In 2001, Planned Parenthood presented the annual Margaret Sanger Award to actress Kathleen Turner in Dallas, Texas.[18] A statement from the organization stated that "millions of women, men and families have been affected by Kathleen Turner's advocacy for increased access to family planning."[18] It went on to cite her "extraordinary efforts" for reproductive health issues.[18] Widely recognized as one of the premier American actors in film and on the stage, Turner had chaired the Federation's Board of Advocates since 1995.[18] She had been active in promoting Planned Parenthood's Responsible Choices Action Agenda through her active appearances at numerous events nationwide, lobbying and multimedia efforts.[18]

2003[edit]

Jane Fonda received the 2003 Margaret Sanger Award at Planned Parenthood's annual Planned Parenthood Honors: A Salute to Courage, Integrity, and Leadership gala which culminated its annual conference in Portland, Oregon.[19] Fonda received the award for her "passionate advocacy for reproductive rights and a leader in the field of teen pregnancy prevention."[19] Upon receiving her award, Fonda said she was "going to help you [Planned Parenthood] raise lots of money for your 'Power the Promise' Campaign," continuing her advocacy for reproductive rights.[20] She later went on to establish the Jane Fonda Center for Adolescent Reproductive Health at Emory University in Atlanta, Georgia the goal of which was to prevent adolescent pregnancy through training and program development.[21]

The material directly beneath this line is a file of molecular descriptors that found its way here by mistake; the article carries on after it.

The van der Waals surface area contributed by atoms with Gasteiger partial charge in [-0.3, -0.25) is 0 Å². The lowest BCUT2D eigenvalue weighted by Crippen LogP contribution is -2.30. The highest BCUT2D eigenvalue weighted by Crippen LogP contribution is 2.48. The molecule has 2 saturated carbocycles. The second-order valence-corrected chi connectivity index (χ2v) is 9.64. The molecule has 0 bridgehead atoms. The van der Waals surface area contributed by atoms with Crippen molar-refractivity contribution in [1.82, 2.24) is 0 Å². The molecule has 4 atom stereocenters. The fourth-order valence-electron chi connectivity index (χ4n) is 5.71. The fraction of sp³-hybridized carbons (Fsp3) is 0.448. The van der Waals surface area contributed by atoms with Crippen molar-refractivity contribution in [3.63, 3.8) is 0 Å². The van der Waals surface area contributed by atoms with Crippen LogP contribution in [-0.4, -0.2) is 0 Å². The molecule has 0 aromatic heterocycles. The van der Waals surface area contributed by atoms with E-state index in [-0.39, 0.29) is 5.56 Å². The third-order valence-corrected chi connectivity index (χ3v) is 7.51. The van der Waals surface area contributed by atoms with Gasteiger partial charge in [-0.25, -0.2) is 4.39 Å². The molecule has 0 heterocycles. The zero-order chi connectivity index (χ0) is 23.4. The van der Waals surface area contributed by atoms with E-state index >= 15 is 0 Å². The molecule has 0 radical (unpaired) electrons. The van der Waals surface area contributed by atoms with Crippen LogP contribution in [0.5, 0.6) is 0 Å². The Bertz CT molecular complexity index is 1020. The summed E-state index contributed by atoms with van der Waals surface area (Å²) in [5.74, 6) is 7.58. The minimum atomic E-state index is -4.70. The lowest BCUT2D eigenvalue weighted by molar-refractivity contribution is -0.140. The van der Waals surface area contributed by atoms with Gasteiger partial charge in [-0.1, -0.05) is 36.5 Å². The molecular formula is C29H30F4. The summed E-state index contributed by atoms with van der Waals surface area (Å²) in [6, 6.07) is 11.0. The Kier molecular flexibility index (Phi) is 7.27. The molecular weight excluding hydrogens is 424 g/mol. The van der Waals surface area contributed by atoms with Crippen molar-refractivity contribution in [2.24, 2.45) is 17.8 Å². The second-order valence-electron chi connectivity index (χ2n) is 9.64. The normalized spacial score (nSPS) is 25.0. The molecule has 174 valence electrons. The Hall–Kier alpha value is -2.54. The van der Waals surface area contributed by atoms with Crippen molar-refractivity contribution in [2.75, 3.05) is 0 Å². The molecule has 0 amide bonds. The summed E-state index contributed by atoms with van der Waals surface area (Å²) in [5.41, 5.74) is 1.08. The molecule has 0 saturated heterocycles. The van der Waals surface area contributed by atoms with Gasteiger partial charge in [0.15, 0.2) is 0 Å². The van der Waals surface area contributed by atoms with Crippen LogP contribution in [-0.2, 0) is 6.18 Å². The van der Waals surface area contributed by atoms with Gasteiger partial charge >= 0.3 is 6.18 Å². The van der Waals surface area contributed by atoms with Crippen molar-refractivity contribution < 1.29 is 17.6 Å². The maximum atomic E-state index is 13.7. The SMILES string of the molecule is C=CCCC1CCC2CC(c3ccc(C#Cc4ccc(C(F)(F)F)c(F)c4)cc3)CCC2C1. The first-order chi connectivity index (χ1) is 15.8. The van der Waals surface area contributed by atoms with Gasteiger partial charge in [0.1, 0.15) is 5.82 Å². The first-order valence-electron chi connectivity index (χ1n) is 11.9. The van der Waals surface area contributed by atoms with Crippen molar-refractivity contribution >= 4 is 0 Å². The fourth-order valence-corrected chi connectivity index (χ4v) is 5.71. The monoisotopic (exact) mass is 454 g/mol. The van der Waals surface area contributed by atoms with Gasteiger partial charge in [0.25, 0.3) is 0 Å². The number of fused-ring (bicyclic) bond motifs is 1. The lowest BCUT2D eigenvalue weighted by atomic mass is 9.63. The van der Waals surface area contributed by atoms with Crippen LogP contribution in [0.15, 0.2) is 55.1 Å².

2004[edit]

Ted Turner Forum for Women, Law, and Development of Nepal K-MET of Kenya

2005[edit]

Gloria Feldt

2006[edit]

Karen Pearl and Allan Rosenfield, MD

2007[edit]

Dolores Huerta

2008[edit]

Kenneth C. Edelin, MD

2009[edit]

U.S. Secretary of State Hillary Rodham Clinton

2010–2019[edit]

2010[edit]

Ellen R. Malcolm

2011[edit]

Anthony D. Romero

2012[edit]

Philip Darney, MD, MSc and Uta Landy, PhD

References[edit]

  1. ^ The Afro American - Google News Archive Search